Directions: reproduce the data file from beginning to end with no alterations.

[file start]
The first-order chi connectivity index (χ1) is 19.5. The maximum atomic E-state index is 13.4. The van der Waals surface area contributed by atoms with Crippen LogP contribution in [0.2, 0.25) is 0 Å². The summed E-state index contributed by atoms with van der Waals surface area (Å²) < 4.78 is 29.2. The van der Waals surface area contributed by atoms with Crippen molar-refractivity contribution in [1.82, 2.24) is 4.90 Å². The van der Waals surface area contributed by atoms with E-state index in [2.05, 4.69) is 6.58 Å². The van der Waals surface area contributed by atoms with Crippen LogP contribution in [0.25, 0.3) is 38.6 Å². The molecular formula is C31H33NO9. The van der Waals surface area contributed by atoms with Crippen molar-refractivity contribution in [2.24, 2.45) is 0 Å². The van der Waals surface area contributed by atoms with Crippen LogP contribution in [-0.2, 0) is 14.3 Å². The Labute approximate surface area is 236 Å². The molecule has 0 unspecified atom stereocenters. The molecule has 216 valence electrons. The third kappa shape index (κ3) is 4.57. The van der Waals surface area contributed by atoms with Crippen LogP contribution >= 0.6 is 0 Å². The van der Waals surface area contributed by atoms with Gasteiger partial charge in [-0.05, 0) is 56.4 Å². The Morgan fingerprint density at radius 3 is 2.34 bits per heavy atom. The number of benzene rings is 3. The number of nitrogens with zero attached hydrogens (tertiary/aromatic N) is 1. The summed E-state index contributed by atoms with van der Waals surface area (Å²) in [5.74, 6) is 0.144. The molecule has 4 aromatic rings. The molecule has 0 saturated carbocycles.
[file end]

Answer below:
The first-order chi connectivity index (χ1) is 19.5. The maximum atomic E-state index is 13.4. The van der Waals surface area contributed by atoms with Crippen LogP contribution in [0.2, 0.25) is 0 Å². The summed E-state index contributed by atoms with van der Waals surface area (Å²) < 4.78 is 29.2. The van der Waals surface area contributed by atoms with Crippen molar-refractivity contribution in [1.82, 2.24) is 4.90 Å². The van der Waals surface area contributed by atoms with E-state index in [2.05, 4.69) is 6.58 Å². The van der Waals surface area contributed by atoms with Crippen LogP contribution in [0.25, 0.3) is 38.6 Å². The molecular formula is C31H33NO9. The van der Waals surface area contributed by atoms with Crippen molar-refractivity contribution in [2.24, 2.45) is 0 Å². The van der Waals surface area contributed by atoms with Crippen LogP contribution in [-0.2, 0) is 14.3 Å². The Labute approximate surface area is 236 Å². The molecule has 0 unspecified atom stereocenters. The molecule has 216 valence electrons. The third kappa shape index (κ3) is 4.57. The van der Waals surface area contributed by atoms with Crippen LogP contribution >= 0.6 is 0 Å². The van der Waals surface area contributed by atoms with Gasteiger partial charge in [-0.05, 0) is 56.4 Å². The Morgan fingerprint density at radius 3 is 2.34 bits per heavy atom. The number of benzene rings is 3. The number of nitrogens with zero attached hydrogens (tertiary/aromatic N) is 1. The summed E-state index contributed by atoms with van der Waals surface area (Å²) in [5.74, 6) is 0.144. The molecule has 4 aromatic rings. The molecule has 0 saturated carbocycles.